COVID-19 vaccines for students
No vaccine is yet approved for children under 16 years old; boards can look to CDPH for guidance once vaccines for younger students are available
Young masked girl receives an injection from masked medical staff
Recent approval of COVID-19 vaccines provides hope for a “new normal” soon, but has raised questions for public health officials and school board members regarding whether they can, or should, mandate the COVID-19 vaccination once it is available to everyone as a condition of employment and school attendance. Negotiations about requiring vaccinations before employees may return to work have been taking place at bargaining tables throughout the state, but questions about requiring vaccinations for students before their return to school have been raised as well.

Generally, states have the authority to mandate and enforce compulsory vaccine laws (Jacobson v. Commonwealth of Massachusetts (1905) 25 S.Ct. 358), and California currently mandates a series of vaccines for students to attend school. California’s Health and Safety Code section 120335 requires districts to ensure that students are immunized against specified diseases prior to their enrollment in school and before advancing to grade 7. Under the law, a student must present evidence of immunization against measles, mumps, rubella, diphtheria, tetanus, pertussis (whooping cough), poliomyelitis (polio), hepatitis B, varicella (chickenpox) and haemophilus influenza type b (Hib meningitis), in accordance with the age/grade of the student, as required by the California Department of Public Health. Critically, the law also authorizes CDPH to require immunization against any other disease it deems appropriate.

Though California has not yet indicated if it plans to mandate the COVID-19 vaccine for students, there are a number of options available to do so, including by using CDPH’s authority under Health and Safety Code section 120335, passing new legislation to mandate COVID-19 vaccines for K-12 students, or by an executive order issued by the Governor.

Perhaps one reason the state has not given executive, legislative or administrative guidance on this is because a COVID-19 vaccine has not been approved for most K-12 school-age children. The Pfizer coronavirus vaccine is currently only authorized for people 16 and older, and the Moderna coronavirus vaccine is currently only authorized for people 18 years and older. The clinical trials conducted in 2020 studied the COVID-19 vaccine’s safety and efficacy only on adults, and additional studies are needed on how the vaccine will affect children. This process is expected to take at least several months.

In the absence of a state mandate requiring a COVID-19 vaccine for students, the question arises as to whether a governing board can on its own mandate COVID-19 vaccines for its students.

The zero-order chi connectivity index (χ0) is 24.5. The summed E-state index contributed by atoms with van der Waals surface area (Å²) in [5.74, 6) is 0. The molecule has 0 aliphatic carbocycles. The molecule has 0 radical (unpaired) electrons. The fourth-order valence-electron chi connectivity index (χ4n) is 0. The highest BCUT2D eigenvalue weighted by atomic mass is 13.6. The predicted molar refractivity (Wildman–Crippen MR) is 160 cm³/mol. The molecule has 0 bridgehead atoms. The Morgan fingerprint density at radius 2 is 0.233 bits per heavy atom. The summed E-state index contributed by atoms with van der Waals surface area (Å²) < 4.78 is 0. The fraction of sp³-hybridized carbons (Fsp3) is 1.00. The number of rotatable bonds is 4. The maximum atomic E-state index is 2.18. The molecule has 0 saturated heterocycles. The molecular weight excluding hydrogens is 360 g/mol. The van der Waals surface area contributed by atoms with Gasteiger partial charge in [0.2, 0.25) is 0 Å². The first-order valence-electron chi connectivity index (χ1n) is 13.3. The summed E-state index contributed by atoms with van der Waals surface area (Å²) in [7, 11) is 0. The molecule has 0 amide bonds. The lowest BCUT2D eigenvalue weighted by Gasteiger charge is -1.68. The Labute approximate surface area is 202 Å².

While school districts have general authority to ensure their campuses are safe, and the statutory authority to exclude any student with a contagious or infectious disease from school attendance (see Education Code section 49451), it is unclear at this time whether a school district may require its students to be vaccinated against COVID-19 absent authorization from CDPH or their local health department. Even as some school leaders may face pressure to mandate COVID-19 vaccines for their students before allowing them to return to on-campus learning, locally mandating a COVID-19 vaccine for students will likely provoke legal challenges and/or public resistance. These will largely be fueled by unresolved questions about the severity of COVID-19 symptoms in children, the novelty of the vaccine and other safety considerations. Legal challenges to the authority of a school district or county office of education to mandate the vaccine for its students is a given, especially in light of how requiring the vaccination would impact parents’ compliance with state law that requires all children 6–18 years old, with certain exceptions, to attend school. As such, school leaders will have a lot to consider when vaccines are available to students.

When a vaccine is eventually approved for children, school boards should look to CDPH and to their local health officials/departments for guidance on COVID-19 vaccine-related policies. In its Jan. 14, 2021 COVID-19 guidance, CDPH strongly recommends that all persons eligible to receive COVID-19 vaccines receive them at the first opportunity, but notes people under 16 are not eligible for the vaccine since trials for that group are still underway. Because vaccine implementation for schools is rapidly evolving, CDPH provides a separate vaccine guidance document that will be available on the Safe Schools for All Hub. Whenever vaccines are approved for children under the age of 16, it is anticipated that CDPH will provide additional guidance to schools.

Even with the uncertainties around vaccination of the student population, school districts still have an array of disease control and mitigation strategies to fall back on in preventing transmission in schools, including masks, physical distancing, educating students in small cohorts, hand hygiene, ventilation, screening for symptoms or close contact and asymptomatic testing, as detailed in the CSBA sample policy BP 0470 – COVID-19 Mitigation Plan.

Please note that the information provided here by CSBA is for informational purposes and is not legal advice. Please contact your district or county office of education’s legal counsel for legal questions related to this information.